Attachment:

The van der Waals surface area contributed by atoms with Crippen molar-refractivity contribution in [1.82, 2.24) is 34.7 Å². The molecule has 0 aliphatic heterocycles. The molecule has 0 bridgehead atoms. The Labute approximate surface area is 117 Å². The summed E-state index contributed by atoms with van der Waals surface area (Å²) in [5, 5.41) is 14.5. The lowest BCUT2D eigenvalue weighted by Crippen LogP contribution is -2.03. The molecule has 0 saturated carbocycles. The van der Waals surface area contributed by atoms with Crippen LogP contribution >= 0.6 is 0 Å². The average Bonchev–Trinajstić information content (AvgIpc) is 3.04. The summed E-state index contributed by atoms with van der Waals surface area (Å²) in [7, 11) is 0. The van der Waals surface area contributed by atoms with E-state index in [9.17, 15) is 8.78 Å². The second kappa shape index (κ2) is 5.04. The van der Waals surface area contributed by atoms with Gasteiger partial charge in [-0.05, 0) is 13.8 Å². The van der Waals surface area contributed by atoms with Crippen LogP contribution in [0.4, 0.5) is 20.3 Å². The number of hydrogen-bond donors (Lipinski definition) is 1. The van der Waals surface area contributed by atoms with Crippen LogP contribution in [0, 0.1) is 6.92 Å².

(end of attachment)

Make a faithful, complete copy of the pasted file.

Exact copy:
The van der Waals surface area contributed by atoms with Crippen molar-refractivity contribution in [1.82, 2.24) is 34.7 Å². The molecule has 0 aliphatic heterocycles. The molecule has 0 bridgehead atoms. The Labute approximate surface area is 117 Å². The summed E-state index contributed by atoms with van der Waals surface area (Å²) in [5, 5.41) is 14.5. The lowest BCUT2D eigenvalue weighted by Crippen LogP contribution is -2.03. The molecule has 0 saturated carbocycles. The van der Waals surface area contributed by atoms with Crippen LogP contribution >= 0.6 is 0 Å². The average Bonchev–Trinajstić information content (AvgIpc) is 3.04. The summed E-state index contributed by atoms with van der Waals surface area (Å²) in [7, 11) is 0. The van der Waals surface area contributed by atoms with E-state index in [9.17, 15) is 8.78 Å². The second kappa shape index (κ2) is 5.04. The van der Waals surface area contributed by atoms with Gasteiger partial charge in [-0.05, 0) is 13.8 Å². The van der Waals surface area contributed by atoms with Crippen LogP contribution in [0.4, 0.5) is 20.3 Å². The number of hydrogen-bond donors (Lipinski definition) is 1. The van der Waals surface area contributed by atoms with Crippen LogP contribution in [0, 0.1) is 6.92 Å².